1. The right attitude makes hard stuff easier.
2. You get to choose your attitude and I’ll show you few habits to help.
3. If you are a successful application developer, you have the skills to integrate AI into your software.
1. Think of 3 use cases for AI in your domain.
Gaining proficiency in any new technology requires a bit of tenacity. So before we dig into the details of integrating AI into your software, let’s take a moment to get into the right headspace. After all, this is something very different, powerful, and shrouded in hype.
For most application developers it’s tempting to jump right in and start writing code. I’ve done that many times and, after a few hours or days of great fun, I’ve found myself confused and stuck. For many of us, using AI in our software is a very different technique with new rules. I think it is important to start this learning with the right mindset. Being prepared and having tools at hand will make it much easier to work through difficulties. If you are about to stop reading to go write some code, please bookmark this article and come back if you hit a wall and get stuck with your AI project.
When we start working with AI, it is important to reinforce the right attitude because the rules of the game are different. The way we evaluate and test traditional, imperative software is different than the way we ensure the accuracy and reliability of AI functionality. Because the types of problems we hit are not what we’re used to, some of your long-trusted techniques and concepts might not hold up.
For example, it is probably second nature for you to take a use case and decide on your software strategy. But with AI, there are usually several approaches that could meet a specific use case. The best strategy will depend on factors such as:
data availability and quality,
complexity of building and training the model,
the runtime performance of the model, and
the ease and cost of tuning the model once it’s in production.
Sometimes very innovative strategies achieve the best results. Some developers have achieved great results using AI techniques with visualizations of data instead of using the raw, numerical data.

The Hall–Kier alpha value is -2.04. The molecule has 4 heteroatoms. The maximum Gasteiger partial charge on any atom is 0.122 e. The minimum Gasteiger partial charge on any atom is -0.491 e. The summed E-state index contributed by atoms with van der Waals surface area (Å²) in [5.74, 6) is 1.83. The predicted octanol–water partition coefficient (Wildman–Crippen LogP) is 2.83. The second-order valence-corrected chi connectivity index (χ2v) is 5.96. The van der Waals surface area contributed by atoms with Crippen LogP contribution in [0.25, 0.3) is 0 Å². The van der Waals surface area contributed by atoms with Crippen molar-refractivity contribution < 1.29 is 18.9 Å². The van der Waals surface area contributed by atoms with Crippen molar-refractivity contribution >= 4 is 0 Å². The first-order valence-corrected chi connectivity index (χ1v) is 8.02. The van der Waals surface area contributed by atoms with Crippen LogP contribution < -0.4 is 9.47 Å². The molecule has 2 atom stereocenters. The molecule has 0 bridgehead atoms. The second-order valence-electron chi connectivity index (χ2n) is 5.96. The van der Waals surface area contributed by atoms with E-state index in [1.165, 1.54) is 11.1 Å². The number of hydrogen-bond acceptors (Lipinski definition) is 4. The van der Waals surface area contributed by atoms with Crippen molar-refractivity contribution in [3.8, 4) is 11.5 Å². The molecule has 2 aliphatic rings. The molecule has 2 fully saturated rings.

In my experience, I’ve had to think about hardware specs, cloud usage costs, data characteristics, and managing very large quantities of data much more than I ever have in the past. I’ll describe all these new concerns and offer suggestions in future articles.
Adjusting your mental model, habits, techniques will help you learn to “thinking in AI”. Let’s look at what can make the learning process easier.
As I described in part 1 of this series, using AI definitely does not have to be as complicated as it is often presented. At the same time, it is a conceptual shift for many developers. It’s important to approach you journey into AI with the right attitude -- Let’s say patient enthusiasm.
I keep a print out of JB’s Rules for Success nearby to maintain perspective:
The first and last rules, in particular, are great guide posts for starting to learn to integrate AI into your software work.
These “rules” were shared in a Reddit post by former Apple employee, Huxley Dunsany. He explains that the card was given to him by his supervisor, John Brandon. Huxley describes John Brandon and the atmosphere he created:
He was a great guy in my interactions with him, despite his lofty position relative to my total-noob status back then. He really seemed to live by these rules and made the whole organization feel like something really special.